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Dental Concerns for Older Adults

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Dental issues and needs change with every stage of life, and seniors have unique dental concerns that may require special attention.  Contact your dentist today to ensure good oral health.

Dental issues and needs change with every stage of life, and senior citizens have unique dental concerns that may require special attention.  In fact, many people aren’t aware that it’s common for individuals over the age of 60 to encounter a second stage of cavity prone years. 

Dry Mouth

While dry mouth is not triggered by aging, many seniors encounter dry mouth as a side effect of medications for conditions such as asthma or allergies, high cholesterol, anxiety or depression, high blood pressure, or Parkinson’s or Alzheimer’s diseases.  For this reason and because of other potential interactions, it’s important to keep your dentist apprised of all medications you take.  Patients with dry mouth are more likely to have bad breath and are also more likely to form cavities.  Here are some recommendations your dentist may make to help you cope with and alleviate dry mouth:

  • Try oral moisturizers, which usually come in the form of a spray or mouthwash and are available over-the-counter.
  • Talk to your doctor about changing any medications that may be contributing to dry mouth.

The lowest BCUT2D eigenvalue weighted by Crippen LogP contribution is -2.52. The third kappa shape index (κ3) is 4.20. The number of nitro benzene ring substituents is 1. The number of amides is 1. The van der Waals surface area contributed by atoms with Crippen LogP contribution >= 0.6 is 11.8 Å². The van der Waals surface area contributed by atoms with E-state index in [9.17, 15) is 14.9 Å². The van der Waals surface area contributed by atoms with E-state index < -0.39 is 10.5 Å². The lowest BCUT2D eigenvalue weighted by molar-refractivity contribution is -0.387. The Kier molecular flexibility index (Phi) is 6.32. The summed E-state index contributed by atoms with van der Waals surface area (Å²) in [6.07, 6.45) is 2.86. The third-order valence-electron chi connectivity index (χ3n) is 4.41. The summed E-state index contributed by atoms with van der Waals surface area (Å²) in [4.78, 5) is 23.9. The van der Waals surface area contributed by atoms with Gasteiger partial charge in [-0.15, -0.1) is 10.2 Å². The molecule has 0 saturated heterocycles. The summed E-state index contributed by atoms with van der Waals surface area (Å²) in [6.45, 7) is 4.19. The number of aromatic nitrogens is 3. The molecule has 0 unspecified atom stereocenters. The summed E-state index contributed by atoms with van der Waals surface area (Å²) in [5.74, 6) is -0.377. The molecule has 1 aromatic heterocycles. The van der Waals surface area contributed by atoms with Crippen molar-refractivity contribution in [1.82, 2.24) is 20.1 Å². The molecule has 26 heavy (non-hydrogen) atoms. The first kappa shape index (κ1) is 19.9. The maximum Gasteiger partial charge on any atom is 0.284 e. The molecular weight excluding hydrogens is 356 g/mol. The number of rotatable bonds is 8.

• Hydrate.  Especially if you tend towards dry mouth, your mouth needs to be constantly lubricated.  Make an effort to drink more water, even if you aren’t feeling thirsty.
  • Stimulate saliva production with sugar-free lozenges or gum.
  • Try using a humidifier when you sleep to keep the air moist.
  • Certain foods can irritate dry mouths and make them even drier.  Avoid acidic fruit juices, alcohol, coffee, tea, or carbonated soft drinks.
  • Talk to your dentist about applying fluoride or a varnish to help protect your teeth from cavities.

Gum Disease

Bacteria in plaque can cause gum (periodontal) disease. Gum disease is especially prominent in older adults because the first stages of periodontal disease are painless, so gum disease may not be caught until it is fairly advanced, especially if the person does not visit the dentist regularly for check-ups.  If gum disease is not treated, the gums can pull away from the teeth, creating small pockets where food and plaque may collect.  At its most advanced stages, gum disease can lead to tooth loss as the gums, bones, and ligaments that support the dental framework are worn away by the disease.  Fortunately, if gum disease is caught early, it is easily treated.

Oral Cancer

The American Cancer Society reports that every year, roughly 35,000 cases of mouth, throat, and tongue cancer are diagnosed.  Amongst these cancers, the average age at which a patient is diagnosed is 62. While early stages of mouth cancer often don’t come with many symptoms, patients with more advanced cancers may experience open sores, patches of white or red in the mouth, or prolonged changes to the lips, tongue, and lining of the mouth.  Oral cancer can be deadly, and early detection is essential, so it’s very important for patients in the target age group to visit the dentist at least twice a year for an oral cancer examination.

Source:
American Dental Association

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